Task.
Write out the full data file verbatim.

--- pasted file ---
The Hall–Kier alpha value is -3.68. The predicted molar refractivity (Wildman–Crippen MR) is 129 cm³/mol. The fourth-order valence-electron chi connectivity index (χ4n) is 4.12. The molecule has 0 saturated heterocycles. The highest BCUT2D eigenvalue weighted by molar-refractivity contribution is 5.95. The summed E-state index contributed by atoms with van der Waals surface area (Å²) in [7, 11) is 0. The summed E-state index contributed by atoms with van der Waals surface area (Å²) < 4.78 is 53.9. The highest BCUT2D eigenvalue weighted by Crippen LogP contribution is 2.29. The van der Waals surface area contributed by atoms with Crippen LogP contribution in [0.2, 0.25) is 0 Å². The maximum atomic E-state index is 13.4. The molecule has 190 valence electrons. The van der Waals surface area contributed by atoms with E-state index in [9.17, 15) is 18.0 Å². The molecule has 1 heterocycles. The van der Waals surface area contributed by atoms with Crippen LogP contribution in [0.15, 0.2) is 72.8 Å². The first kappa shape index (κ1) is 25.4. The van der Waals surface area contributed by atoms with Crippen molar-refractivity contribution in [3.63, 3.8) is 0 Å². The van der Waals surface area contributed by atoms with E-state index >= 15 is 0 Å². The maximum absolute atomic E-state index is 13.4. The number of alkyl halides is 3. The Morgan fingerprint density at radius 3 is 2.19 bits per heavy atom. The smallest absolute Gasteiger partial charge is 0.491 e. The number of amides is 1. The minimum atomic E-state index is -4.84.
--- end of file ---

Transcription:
The Hall–Kier alpha value is -3.68. The predicted molar refractivity (Wildman–Crippen MR) is 129 cm³/mol. The fourth-order valence-electron chi connectivity index (χ4n) is 4.12. The molecule has 0 saturated heterocycles. The highest BCUT2D eigenvalue weighted by molar-refractivity contribution is 5.95. The summed E-state index contributed by atoms with van der Waals surface area (Å²) in [7, 11) is 0. The summed E-state index contributed by atoms with van der Waals surface area (Å²) < 4.78 is 53.9. The highest BCUT2D eigenvalue weighted by Crippen LogP contribution is 2.29. The van der Waals surface area contributed by atoms with Crippen LogP contribution in [0.2, 0.25) is 0 Å². The maximum atomic E-state index is 13.4. The molecule has 190 valence electrons. The van der Waals surface area contributed by atoms with E-state index in [9.17, 15) is 18.0 Å². The molecule has 1 heterocycles. The van der Waals surface area contributed by atoms with Crippen LogP contribution in [0.15, 0.2) is 72.8 Å². The first kappa shape index (κ1) is 25.4. The van der Waals surface area contributed by atoms with Crippen molar-refractivity contribution in [3.63, 3.8) is 0 Å². The van der Waals surface area contributed by atoms with E-state index >= 15 is 0 Å². The maximum absolute atomic E-state index is 13.4. The number of alkyl halides is 3. The Morgan fingerprint density at radius 3 is 2.19 bits per heavy atom. The smallest absolute Gasteiger partial charge is 0.491 e. The number of amides is 1. The minimum atomic E-state index is -4.84.